1932 - 1933
Young Shankly at Cronberry was attracting interest from the Football League. Two scouts, Peter Carruthers of Carlisle and Bobby Crawford of Preston, followed his progress. Bill's uncle, Billy Blyth, was a director at Carlisle United and this family connection undoubtedly helped Bill make the decision to go to Brunton Park. Preston were a division higher and Bill thought it best to make a start in professional football a rung lower down the ladder in Third Division North, earning £4 per week.
By the time Christmas 1932 had come round, Shankly was already forcing his way into the Carlisle first team. His displays as a hard running, gritty right-half, brought him much praise and credit and he was earmarked as a key young player capable of taking Carlisle on to greater things.
So dedicated to the game was Shankly, that during the summer of 1933, after completing his first season as a pro, he returned to Glenbuck where he continued to do his own training. Being an early exponent of the long throw-in he would practice by throwing balls over a row of houses and getting the small boys of the village to fetch them back for him.
Carlisle were struggling at the time and following Shankly's impressive debut season Preston came in for him again. Whilst in Glenbuck he received a telegram from Carlisle, which read, "Report to discuss transfer to Preston North End." After initially rejecting Preston's advances, Bill signed for Preston in a railway carriage just outside Haltwhistle.
"Carlisle was only a stepping stone. I knew I was going further than that. At the end of the season I was paid four pounds ten shillings a week, which was good, because the top rate in English football then was eight pounds. I was much better off than the coalminer for doing something in the fresh air that I would have done for nothing."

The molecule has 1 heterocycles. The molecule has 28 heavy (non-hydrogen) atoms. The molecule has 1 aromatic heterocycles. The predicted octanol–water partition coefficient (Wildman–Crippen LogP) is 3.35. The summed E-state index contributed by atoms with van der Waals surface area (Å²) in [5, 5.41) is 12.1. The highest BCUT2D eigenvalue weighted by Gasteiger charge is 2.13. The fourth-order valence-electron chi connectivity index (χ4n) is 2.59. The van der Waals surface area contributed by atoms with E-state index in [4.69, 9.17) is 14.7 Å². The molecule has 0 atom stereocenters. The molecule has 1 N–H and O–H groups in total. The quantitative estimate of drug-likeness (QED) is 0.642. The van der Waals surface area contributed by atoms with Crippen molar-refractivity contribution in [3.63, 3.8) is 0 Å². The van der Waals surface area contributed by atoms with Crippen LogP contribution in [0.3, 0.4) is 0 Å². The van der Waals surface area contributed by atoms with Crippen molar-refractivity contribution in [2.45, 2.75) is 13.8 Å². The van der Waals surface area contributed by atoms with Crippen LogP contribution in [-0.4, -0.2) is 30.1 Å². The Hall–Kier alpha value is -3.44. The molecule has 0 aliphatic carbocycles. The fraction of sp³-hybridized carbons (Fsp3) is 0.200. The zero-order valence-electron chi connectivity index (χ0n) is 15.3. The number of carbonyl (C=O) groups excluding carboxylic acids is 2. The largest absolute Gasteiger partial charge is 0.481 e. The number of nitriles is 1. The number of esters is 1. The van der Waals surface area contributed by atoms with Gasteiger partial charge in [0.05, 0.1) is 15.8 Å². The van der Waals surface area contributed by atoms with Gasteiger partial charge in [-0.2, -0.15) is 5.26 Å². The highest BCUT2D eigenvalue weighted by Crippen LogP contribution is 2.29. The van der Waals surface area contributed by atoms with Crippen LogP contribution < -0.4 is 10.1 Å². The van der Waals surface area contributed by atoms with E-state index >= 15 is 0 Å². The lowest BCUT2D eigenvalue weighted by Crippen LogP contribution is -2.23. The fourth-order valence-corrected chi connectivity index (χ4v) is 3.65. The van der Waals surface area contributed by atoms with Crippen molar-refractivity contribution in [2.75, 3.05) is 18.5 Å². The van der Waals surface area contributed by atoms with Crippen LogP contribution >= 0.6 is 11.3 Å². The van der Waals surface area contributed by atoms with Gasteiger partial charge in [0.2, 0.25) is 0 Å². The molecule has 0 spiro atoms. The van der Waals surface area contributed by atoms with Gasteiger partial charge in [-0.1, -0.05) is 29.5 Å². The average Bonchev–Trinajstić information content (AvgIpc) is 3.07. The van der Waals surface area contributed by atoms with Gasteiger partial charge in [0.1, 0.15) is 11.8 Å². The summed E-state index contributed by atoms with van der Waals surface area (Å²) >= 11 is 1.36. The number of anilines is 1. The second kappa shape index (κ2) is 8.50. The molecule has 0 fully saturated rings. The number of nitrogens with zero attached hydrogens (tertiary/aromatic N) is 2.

Debut: Dec 31st 1932 v Rochdale (2-2)
"Then there was the time shortly after Steve Heighway first joined and we were at a meeting with Shanks. Now Steve in those days was still an amateur player in his mind as well as having a university degree, and he would take offence pretty quickly. He's a great lad, terrific fellow, but I remember a time when Shanks called him out for not helping a team-mate in a situation where he could have helped. Shanks said: 'Tell me, son, if your neighbour's house was on fire what would you do? Would you get a bucket of water and help him put it out, or would you watch it burn down?' I don't know how everybody kept a straight face, because Stevie in his wisdom gets up and says, 'Well, all I can say is till you ask me a serious question, I can't answer. If you ask me silly questions, all you're going to get is silly answers...' That knocked Shanks back on his heels and set the place rocking, I can tell you."